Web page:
A grazing desert elephant

This image was shot in Namibia where I was volunteering the EHRA; Elephant-Human Relations Aid. Some of the work included tracking the local group of African Desert Elephants.

African Desert Elephants were once considered a separate species and only two populations remain (the other is in Mali). However, they are now considered to be African Bush Elephants (the largest subspecies in Africa), albeit with some unique adaptations. There are thought to be around 150 elephants in this area of Namibia and the sub-species as a whole is listed as vulnerable.

Elephants are 'keystone' species, that is, one which has a significant impact on its' surroundings. Too few or too many elephants in an area impacts the numbers of certain trees in the area and this, in turn, impacts sources of food for other animals. If elephants remove all of the taller trees, the smaller trees become more abundant and the food sources for animals like giraffe might disappear.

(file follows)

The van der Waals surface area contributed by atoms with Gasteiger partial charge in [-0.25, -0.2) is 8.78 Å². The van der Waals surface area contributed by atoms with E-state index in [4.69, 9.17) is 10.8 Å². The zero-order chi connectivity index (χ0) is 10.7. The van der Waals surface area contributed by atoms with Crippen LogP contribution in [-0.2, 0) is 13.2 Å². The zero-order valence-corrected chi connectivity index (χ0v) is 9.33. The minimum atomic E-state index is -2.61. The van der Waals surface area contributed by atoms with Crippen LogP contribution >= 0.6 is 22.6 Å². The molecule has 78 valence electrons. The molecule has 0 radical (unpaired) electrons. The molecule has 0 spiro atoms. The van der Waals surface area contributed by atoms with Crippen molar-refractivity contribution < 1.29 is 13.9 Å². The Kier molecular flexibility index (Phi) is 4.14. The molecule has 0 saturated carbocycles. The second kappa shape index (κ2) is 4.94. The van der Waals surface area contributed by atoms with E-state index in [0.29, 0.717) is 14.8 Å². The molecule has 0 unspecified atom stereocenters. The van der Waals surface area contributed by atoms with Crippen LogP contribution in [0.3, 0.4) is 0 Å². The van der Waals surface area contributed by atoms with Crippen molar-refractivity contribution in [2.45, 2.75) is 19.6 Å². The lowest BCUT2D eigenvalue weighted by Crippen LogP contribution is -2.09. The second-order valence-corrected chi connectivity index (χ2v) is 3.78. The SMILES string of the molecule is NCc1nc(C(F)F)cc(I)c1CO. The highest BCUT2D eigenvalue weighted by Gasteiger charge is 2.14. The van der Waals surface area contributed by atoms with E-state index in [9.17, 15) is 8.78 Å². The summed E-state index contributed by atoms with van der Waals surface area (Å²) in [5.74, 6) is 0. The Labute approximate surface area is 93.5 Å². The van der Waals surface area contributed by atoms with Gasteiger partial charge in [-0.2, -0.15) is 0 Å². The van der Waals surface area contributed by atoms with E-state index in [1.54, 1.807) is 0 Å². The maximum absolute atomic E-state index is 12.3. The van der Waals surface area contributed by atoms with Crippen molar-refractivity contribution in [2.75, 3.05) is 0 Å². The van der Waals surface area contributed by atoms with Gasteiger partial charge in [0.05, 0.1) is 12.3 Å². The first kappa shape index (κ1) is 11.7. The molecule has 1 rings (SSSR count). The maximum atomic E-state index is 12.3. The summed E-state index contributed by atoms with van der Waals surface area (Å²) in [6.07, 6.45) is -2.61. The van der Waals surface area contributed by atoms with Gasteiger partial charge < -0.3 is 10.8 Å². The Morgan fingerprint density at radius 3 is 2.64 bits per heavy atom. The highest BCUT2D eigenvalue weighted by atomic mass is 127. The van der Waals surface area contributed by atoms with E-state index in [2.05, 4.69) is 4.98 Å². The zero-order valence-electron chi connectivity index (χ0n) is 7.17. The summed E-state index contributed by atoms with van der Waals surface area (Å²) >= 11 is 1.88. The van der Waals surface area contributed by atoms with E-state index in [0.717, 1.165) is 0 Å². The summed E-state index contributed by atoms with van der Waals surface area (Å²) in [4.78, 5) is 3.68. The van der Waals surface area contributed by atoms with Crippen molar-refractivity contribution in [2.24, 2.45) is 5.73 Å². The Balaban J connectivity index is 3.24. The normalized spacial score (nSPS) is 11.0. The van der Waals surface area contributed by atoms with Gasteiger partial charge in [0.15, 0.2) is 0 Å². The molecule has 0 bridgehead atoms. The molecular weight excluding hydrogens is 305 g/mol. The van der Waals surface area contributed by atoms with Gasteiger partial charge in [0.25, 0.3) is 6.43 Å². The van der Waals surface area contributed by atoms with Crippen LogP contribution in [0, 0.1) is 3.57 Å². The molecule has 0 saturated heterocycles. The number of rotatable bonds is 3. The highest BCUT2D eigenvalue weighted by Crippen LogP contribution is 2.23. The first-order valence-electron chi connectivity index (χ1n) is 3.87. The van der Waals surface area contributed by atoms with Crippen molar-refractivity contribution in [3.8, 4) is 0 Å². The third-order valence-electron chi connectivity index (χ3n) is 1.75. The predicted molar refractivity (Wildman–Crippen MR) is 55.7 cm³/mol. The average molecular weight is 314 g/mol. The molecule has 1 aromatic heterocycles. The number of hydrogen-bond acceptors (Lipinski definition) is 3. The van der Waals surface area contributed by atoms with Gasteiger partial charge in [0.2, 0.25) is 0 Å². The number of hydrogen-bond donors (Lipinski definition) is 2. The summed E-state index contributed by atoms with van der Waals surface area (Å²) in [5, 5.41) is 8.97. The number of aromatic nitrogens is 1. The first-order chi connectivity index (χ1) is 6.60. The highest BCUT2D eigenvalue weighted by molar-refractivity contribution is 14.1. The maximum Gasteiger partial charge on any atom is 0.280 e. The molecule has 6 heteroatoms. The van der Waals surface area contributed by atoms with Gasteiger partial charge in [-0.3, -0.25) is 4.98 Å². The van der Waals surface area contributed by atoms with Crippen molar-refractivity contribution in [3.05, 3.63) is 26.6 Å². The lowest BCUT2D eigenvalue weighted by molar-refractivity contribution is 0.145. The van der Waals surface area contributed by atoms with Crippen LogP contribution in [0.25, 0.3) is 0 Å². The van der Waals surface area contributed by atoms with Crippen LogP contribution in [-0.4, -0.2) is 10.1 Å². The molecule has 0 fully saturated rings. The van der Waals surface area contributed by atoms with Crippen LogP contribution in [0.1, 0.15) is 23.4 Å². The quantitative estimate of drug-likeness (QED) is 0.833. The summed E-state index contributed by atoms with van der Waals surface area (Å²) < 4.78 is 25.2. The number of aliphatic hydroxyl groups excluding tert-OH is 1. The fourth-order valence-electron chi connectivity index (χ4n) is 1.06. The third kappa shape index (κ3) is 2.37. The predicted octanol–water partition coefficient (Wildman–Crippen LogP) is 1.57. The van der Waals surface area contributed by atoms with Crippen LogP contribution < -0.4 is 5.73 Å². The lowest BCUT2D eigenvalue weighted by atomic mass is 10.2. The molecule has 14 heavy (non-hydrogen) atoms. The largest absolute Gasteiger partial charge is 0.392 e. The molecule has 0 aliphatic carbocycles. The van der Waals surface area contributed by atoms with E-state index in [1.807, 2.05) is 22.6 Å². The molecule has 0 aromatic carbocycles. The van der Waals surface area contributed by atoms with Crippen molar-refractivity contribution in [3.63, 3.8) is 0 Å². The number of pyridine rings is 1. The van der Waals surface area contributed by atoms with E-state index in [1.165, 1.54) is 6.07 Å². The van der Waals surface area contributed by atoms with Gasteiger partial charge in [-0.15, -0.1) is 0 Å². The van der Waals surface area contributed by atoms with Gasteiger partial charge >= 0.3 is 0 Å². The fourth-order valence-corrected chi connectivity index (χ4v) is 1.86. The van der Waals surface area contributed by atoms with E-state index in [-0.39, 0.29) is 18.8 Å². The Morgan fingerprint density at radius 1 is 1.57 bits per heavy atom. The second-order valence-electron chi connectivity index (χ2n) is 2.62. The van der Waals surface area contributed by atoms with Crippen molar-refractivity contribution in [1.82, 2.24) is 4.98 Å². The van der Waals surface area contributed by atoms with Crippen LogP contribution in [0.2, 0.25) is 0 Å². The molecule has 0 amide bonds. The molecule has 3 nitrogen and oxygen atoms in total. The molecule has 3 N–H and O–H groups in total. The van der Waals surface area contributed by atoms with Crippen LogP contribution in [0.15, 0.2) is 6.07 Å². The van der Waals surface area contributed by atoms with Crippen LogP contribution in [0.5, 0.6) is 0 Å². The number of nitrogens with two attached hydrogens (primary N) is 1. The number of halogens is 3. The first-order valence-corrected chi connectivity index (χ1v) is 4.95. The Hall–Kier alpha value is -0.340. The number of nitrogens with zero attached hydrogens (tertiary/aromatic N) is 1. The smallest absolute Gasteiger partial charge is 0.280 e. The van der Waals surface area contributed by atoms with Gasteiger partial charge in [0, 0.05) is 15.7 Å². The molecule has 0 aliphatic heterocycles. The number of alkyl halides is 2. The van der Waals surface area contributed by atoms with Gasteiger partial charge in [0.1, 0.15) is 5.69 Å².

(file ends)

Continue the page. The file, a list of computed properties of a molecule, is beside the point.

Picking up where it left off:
Did you know?

The average lifespan for a male is thought to be 25 years and a female 40 years. Their maximum lifespan is thought to be 60 years.
Bulls can weigh 5,000kg and cows 2,800kg.
Elephants will typically eat 4-6% of their body weight every day, but they only digest around 40% of their food. Elephants can spend 16 hours a day feeding and desert elephants, because of the heat of the day, tend to feed at night.
They will drink 170 to 230 litres of water a day.